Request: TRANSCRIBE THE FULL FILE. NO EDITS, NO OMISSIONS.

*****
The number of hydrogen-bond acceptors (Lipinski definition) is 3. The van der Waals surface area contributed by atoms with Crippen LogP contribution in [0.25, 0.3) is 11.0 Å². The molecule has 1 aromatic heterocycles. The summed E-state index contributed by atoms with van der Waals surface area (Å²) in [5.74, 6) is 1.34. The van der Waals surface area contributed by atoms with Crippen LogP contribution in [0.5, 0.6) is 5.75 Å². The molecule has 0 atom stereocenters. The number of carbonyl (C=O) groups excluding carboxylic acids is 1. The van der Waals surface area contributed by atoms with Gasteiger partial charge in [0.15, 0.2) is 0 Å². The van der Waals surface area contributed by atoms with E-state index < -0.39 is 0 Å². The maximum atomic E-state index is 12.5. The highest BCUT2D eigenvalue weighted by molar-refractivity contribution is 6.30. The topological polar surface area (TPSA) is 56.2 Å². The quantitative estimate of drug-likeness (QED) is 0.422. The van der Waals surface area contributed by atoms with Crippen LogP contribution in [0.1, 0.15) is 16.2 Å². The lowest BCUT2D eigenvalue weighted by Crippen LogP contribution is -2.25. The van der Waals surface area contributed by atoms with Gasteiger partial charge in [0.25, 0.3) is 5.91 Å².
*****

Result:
The number of hydrogen-bond acceptors (Lipinski definition) is 3. The van der Waals surface area contributed by atoms with Crippen LogP contribution in [0.25, 0.3) is 11.0 Å². The molecule has 1 aromatic heterocycles. The summed E-state index contributed by atoms with van der Waals surface area (Å²) in [5.74, 6) is 1.34. The van der Waals surface area contributed by atoms with Crippen LogP contribution in [0.5, 0.6) is 5.75 Å². The molecule has 0 atom stereocenters. The number of carbonyl (C=O) groups excluding carboxylic acids is 1. The van der Waals surface area contributed by atoms with Gasteiger partial charge in [0.15, 0.2) is 0 Å². The van der Waals surface area contributed by atoms with E-state index < -0.39 is 0 Å². The maximum atomic E-state index is 12.5. The highest BCUT2D eigenvalue weighted by molar-refractivity contribution is 6.30. The topological polar surface area (TPSA) is 56.2 Å². The quantitative estimate of drug-likeness (QED) is 0.422. The van der Waals surface area contributed by atoms with Crippen LogP contribution in [0.1, 0.15) is 16.2 Å². The lowest BCUT2D eigenvalue weighted by Crippen LogP contribution is -2.25. The van der Waals surface area contributed by atoms with Gasteiger partial charge in [0.25, 0.3) is 5.91 Å².